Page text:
Not on-line. My off-line file (soon to become files) is rather cumbersome, so I can't provide archival columns, though any request is flattering. What I can do is a topic search of past posts and fulfill a request that way.
I don't like liars. If you're not going to put me on your press contact list don't tell me that I am on it or- and this is just as bad- "I thought you were on it." I won't call you on it- you're defensive enough as it is- but I know better.
If someone I interview mentions you negatively, or if they give a version of a story involving you that differs from yours and I call you for a response (to provide balance), don't get mad at me as though I necessarily agree with my interview subject's point-of-view. If I didn't care what you think I wouldn't give you equal time. But equal time means stick to the point in question. It is usually a passing reference and will not be presented as the focus of the story, so keep your response concise and on topic. Above all, don't leave it up to me to decide whether or not you want your response printed.
That some of them personify the term "false intimacy." Some are "name droppers" and others presume to know everybody else's sexual, religious and political preferences and quite naturally assume that their own views and practices are the only way to go. I detest "my way or the highway" thinking on any subject.The ones I feel most sorry for are those who presume to be or otherwise brag that they are friends of the country stars. Sometimes I will gently remind them that "I have talked with (the person whose friend you claim to be) on several occasions and [he/she] has never mentioned your name." It doesn't change minds, though, at least not in the short run. But people can and often do mature.
Can you be more specific? Do you mean how talented do I think this person is or is she/he to be admired? Some of the most talented people are real jerks and some of the most thoughtful and considerate people are not very talented.
I've literally received everything from roses to Reeboks from those who, appreciating the obstacles in my path, want to make a personal statement of support for what I'm trying to do with this column, in terms of keeping the industry honest about itself. But, again, material gift-givers, please remember those who are in need, rather than me. I am buoyed simply by your praise (and humbled by your criticism), not to mention that you care what I think.
Well, I'm a romantic, so that would have to be Hold Me, Thrill Me, Kiss Me, recorded by Mel Carter. It's not a country song, but it has been covered by a country artist. Mel's version remains the definitive one, though. He really nailed it! (I'm surprised that it's my favorite, though, because I'm very lyric-oriented and it's Carter's performance and the song's arrangement that shine. The lyrics flow are are well-constructed, but more simplistic than those of a Phil Ochs, Joni Mitchell, or Kris Kristofferson that usually resonate with me.)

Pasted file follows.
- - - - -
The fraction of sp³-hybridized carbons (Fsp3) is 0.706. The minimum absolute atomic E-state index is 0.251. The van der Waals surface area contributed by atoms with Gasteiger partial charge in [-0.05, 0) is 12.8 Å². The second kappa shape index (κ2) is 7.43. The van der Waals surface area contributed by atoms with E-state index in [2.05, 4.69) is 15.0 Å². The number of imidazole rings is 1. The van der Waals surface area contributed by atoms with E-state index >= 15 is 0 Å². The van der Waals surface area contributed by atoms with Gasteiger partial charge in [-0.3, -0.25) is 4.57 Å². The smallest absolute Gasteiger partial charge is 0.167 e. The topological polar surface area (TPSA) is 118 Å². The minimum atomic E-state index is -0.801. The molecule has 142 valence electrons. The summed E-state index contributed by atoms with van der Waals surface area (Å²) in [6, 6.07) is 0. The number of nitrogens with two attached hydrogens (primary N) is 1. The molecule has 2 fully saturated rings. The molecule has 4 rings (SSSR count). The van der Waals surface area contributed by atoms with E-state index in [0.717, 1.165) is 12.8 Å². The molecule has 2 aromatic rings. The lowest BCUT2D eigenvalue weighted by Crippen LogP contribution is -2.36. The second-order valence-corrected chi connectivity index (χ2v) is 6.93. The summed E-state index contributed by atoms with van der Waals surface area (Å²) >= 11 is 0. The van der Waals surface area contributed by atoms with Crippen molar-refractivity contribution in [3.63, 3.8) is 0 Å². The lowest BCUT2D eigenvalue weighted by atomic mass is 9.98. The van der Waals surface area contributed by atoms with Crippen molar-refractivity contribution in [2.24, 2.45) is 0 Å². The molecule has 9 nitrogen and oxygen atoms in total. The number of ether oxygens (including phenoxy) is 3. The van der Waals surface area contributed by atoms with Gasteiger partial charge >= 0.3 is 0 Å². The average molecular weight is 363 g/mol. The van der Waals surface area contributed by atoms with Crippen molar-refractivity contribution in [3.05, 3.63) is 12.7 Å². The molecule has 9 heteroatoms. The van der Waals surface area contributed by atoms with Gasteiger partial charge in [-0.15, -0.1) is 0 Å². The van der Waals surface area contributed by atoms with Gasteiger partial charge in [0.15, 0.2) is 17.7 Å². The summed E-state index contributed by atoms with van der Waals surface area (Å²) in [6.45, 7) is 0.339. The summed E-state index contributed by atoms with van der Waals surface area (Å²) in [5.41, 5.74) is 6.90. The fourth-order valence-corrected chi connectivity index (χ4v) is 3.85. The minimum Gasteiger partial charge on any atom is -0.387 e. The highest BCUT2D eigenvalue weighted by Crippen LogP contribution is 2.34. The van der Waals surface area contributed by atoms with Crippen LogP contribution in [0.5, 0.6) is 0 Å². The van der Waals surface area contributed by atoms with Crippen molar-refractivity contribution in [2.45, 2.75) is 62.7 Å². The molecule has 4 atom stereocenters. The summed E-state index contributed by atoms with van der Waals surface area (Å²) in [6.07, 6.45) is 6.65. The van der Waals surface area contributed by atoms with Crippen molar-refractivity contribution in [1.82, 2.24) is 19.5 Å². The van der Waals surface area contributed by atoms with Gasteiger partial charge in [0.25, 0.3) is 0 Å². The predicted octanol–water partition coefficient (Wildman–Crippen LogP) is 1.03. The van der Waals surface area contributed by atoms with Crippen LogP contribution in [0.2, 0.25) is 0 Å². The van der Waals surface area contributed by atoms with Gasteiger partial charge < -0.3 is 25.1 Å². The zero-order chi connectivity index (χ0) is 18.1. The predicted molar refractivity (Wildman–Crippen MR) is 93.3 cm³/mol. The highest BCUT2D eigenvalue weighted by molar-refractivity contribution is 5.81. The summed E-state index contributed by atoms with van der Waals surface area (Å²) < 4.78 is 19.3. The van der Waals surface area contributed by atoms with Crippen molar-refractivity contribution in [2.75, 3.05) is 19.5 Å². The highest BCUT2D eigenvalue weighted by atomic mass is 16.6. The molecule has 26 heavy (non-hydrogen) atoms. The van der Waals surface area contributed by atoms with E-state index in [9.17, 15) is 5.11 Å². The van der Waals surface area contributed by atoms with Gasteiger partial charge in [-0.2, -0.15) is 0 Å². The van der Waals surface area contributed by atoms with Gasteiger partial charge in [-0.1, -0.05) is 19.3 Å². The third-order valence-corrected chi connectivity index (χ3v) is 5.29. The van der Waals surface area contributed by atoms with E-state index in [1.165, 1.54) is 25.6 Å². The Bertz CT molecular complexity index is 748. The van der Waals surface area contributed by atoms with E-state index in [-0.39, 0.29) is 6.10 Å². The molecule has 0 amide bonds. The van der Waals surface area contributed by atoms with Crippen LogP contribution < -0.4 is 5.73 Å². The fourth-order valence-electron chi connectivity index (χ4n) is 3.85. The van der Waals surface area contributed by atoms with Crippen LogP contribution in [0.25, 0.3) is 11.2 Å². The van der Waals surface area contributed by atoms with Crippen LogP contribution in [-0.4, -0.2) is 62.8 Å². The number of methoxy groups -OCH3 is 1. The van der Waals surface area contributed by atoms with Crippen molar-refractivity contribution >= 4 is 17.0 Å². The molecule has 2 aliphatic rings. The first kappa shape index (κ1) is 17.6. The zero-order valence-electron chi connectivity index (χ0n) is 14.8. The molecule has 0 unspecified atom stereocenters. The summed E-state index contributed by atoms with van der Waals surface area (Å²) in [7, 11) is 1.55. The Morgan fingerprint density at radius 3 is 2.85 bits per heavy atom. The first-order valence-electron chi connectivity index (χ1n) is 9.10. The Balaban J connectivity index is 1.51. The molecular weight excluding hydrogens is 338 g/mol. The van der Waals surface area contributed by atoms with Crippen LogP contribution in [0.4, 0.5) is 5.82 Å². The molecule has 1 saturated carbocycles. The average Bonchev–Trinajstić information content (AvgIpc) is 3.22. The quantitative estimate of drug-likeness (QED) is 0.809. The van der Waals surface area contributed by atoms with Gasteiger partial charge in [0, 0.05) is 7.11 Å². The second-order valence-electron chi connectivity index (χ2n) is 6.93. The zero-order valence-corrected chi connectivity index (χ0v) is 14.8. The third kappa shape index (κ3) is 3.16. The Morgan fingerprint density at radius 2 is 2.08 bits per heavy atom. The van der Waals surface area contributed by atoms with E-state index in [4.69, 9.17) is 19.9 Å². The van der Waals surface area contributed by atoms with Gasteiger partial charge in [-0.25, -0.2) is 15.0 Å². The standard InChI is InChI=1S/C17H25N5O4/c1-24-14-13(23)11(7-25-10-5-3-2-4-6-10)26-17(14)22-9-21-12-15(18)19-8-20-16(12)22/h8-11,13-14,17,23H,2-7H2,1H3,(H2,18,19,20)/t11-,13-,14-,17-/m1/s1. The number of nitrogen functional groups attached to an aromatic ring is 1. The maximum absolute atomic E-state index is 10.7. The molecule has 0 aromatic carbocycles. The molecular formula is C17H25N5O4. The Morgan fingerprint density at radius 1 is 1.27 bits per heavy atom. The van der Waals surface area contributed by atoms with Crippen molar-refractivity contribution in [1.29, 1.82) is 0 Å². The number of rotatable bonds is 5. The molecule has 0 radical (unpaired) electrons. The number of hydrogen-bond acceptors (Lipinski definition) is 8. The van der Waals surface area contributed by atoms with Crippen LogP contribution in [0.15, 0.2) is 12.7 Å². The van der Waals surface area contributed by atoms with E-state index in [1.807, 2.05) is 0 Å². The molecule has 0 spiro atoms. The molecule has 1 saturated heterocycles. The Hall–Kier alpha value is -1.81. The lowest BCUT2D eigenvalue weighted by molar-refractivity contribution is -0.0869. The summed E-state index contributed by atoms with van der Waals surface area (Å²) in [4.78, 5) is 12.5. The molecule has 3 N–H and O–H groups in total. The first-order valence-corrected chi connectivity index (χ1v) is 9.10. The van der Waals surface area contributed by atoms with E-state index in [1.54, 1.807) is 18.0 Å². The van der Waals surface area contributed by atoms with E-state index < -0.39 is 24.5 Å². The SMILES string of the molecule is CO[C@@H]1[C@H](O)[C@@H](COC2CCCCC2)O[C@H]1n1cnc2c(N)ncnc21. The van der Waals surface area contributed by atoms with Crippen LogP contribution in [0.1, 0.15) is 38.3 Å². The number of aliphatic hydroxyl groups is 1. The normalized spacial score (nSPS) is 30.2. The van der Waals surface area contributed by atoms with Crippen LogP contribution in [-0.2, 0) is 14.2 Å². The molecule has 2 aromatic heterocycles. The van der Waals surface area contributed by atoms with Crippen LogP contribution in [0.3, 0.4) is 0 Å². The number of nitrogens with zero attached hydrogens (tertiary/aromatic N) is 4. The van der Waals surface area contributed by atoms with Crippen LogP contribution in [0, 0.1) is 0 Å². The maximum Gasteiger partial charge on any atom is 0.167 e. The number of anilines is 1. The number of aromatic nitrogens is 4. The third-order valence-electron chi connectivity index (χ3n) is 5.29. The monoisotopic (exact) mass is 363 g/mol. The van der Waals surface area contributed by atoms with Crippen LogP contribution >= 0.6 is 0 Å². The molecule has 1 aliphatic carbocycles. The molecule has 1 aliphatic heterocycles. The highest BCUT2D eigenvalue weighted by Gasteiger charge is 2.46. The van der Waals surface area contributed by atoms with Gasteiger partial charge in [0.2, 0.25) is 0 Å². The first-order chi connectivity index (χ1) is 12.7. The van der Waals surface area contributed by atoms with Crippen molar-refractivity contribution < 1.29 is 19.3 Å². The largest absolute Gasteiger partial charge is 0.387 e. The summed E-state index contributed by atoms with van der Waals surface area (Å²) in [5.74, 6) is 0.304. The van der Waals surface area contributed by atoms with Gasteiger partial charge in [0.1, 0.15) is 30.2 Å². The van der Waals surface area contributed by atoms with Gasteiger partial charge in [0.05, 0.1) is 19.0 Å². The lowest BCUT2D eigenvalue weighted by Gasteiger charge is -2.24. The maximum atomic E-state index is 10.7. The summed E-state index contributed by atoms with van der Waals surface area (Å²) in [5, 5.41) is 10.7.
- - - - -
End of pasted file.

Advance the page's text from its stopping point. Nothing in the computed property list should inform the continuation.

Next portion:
I also like inspirational songs ranging from I Believe to Counting My Blessings.
Frankly no. CMA is an easy target, unfortunately, because it is truly out of control, but it has done many good things for country music and I have never lost sight of that.
Iceberg originated as the nom de plume of a source whose identity is known to me but who did not want her/him identified to you. The name Iceberg was chosen because of a reference the source made to the Titanic artifacts then on display at the Opryland Hotel.
A long answer to a short question: When Gaylord Entertainment Company bought the Grand Ole Opry and offered shares of the largely Gaylord family-owned company stock to the public, I was one of its first takers. Shortly after I became a shareholder, most of my Gaylord stock was spun-off to CBS, Westinghouse and Viacom, to the point where I only had a few actual Gaylord shares (for a time renamed New Gaylord) left. That was fine, because Gaylord began to sell off most of its major entertainment-related properties to concentrate on hotels. It was not fine that Gaylord suspended payment of dividends in February, 2000, but if I sold my stock I could no longer speak up at Gaylord's annual shareholders' meeting; something I wish to do until Gaylord either gets out of the country-music business- which some say it has almost single-handedly ruined- or says sayonara to Nashville with the sale of the Grand Ole Opry and Ryman Auditorium. My earliest criticism of Gaylord included references to its annual report that, for many years, informed stockholders about Gaylord's activities by referring to the company as "your company." My criticism has had such an impact on Gaylord that, after I began to satirize its conduct with constant references to "my company," the term "your company" disappeared from the language of Gaylord's annual report, though the newest Gaylord annual report to shareholders references yet another fiction: "our company."